A month ago I traveled to the US/Mexico border with a group of students from Western Theological Seminary. Among the countless memories from our experience, two stand out the most: seeing the physical border wall for the first time and sitting in the unique pain of LGBTQ people in a detention center. When we arrived at the border barrier for the first time all I could think was, “Why?” Why is this wall here? Why has our country militarized our border? Why are we so worried about keeping people out?
After our day at the wall, we partnered with Mariposas Sin Fronteras and visited with detained migrants, many who happen to be LGBTQ. Having already heard a number of heartbreaking stories about migrants trying to seek refuge, I couldn’t believe the additional hurt, injustice, and dehumanization these people were experiencing. Many of these LGBTQ migrants left unsafe countries, communities, and families only to be criminalized and then further discriminated again based on the very thing that caused them to flee in the first place.
I felt a lot of emotions during my time in the borderlands, one of the most prominent being a deep, numbing sadness. I was sad to see how a place of meeting has become militarized. I was sad for Cristobal who never got to say goodbye to his children when he was detained five months ago, for Sulma who is trying to raise $10,000 to free her husband, for the hundreds of migrants who die in the desert every year trying to make the journey to a better life. My tears not only streamed for those whose stories tore my heart open but also for those who are causing the pain, the division, and the hate. With certain voices in the current presidential campaign it feels like xenophobia is on the rise and love of neighbor only applies if your neighbor looks, thinks, talks, and acts like you. We live in a world where hospitality is feared, but what exactly are we afraid of?
It has almost been a month since I’ve returned from the borderlands to Michigan. In that time, I have been invited to be part of a ten-week pilot of the Colossian Way. During our first evening we were invited to share our fears around human sexuality and the church. The wise Yoda once said, “Fear is the path to the Dark Side. Named must your fear be before banish it you can.” The Colossian Way invited us to name our fear, because only then can we begin to explore the love hidden under the fear. What loves do you see underneath the fears in the church today?
While they certainly have their differences, I can’t help but notice the parallels between discussions surrounding immigration and LGBTQ inclusion in the church. Although arguably two of the most heated points of contention today, it is our history that makes the ties between them so poignant. The political and religious campaign referred to as the Sanctuary Movement began in the early 1980’s as a response to federal immigration policies that made obtaining asylum for Central Americans prohibitively difficult. “Sanctuaries” provided refuge for migrants fleeing from violence, economic hardship, civil conflict, etc. For over 30 years churches have opened their doors to people our country has called “illegal” and in doing so have openly defied federal law. They’re willing to risk imprisonment to keep others from being imprisoned.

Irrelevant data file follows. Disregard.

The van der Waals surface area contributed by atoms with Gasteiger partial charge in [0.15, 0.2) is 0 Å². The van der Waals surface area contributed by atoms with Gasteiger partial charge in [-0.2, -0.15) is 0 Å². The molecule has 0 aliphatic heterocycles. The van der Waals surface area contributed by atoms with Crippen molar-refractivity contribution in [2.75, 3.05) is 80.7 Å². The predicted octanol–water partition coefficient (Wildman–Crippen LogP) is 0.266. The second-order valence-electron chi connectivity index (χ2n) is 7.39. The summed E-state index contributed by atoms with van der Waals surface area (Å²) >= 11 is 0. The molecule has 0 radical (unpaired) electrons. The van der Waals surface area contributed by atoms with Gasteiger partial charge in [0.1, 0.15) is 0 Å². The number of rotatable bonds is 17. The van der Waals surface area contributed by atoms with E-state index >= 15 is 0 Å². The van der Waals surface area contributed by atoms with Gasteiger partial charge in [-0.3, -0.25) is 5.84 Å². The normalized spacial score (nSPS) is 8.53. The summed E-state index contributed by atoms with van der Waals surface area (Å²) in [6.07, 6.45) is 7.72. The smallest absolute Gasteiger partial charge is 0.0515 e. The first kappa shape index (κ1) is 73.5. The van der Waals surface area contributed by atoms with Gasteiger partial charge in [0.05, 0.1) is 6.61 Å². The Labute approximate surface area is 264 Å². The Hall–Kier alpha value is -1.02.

How different it is when it comes to churches providing refuge for LGBTQ people. The one place that should be most welcoming toward the LGBTQ community is too often the most unwelcoming. The place that should be the safest is too often the most unsafe. The place that should be the most loving is too often the most unloving. If LGBTQ people can’t find welcome, safety, and love in the church, where will they go to find it? Congregations who declare themselves sanctuaries for migrants risk arrest for practicing hospitality. What are we willing to risk for hospitality today? What happens if we don’t take the risk? Who are we imprisoning with our exclusion?
After spending almost a week on the U.S. side of the border, we crossed into Mexico and spent a few days in Agua Prieta. While there, we heard stories different from the ones we heard in the desert and in U.S detention centers. We heard stories of hope. The ugly, steel, prison-like wall we had come to despise was painted with bright butterflies and flowers contrasted against a soft, sky blue background. In fact, from the corner of your eye, it was as if the wall wasn’t even there. On our last day in Mexico we stood at the painted wall with our hope-filled friends, and they prayed that rather than a place of division, the wall would be seen as a place of encounter. What if we saw the border walls our churches have built between “us” and “them” as places of encounter rather than places of division. What if we looked at these walls from corner of our eye?
There’s a saying in the borderlands that if the U.S. keeps building 30-foot walls, migrants will continue building 31-foot ladders. When it comes to border walls in churches, I think the Holy Spirit is building 31-foot ladders. The good news of the gospel is that God refuses to abide by the laws of our walls. The good news of the gospel is that the embrace of Christ reaches beyond borders. The good news is that you belong, and there isn’t a wall big enough to keep God’s love from you. Louder than the narrative of fear, God is spinning a narrative of love. Which story will you live?
Jeremy Bork, Iowa native, is a 2013 graduate of Northwestern College where he studied Christian Education and Religion. He is currently working on his M.Div. at Western Theological Seminary in Holland, Michigan, under care of Schenectady Classis in Upstate New York, and will be seeking ordination in the RCA next year.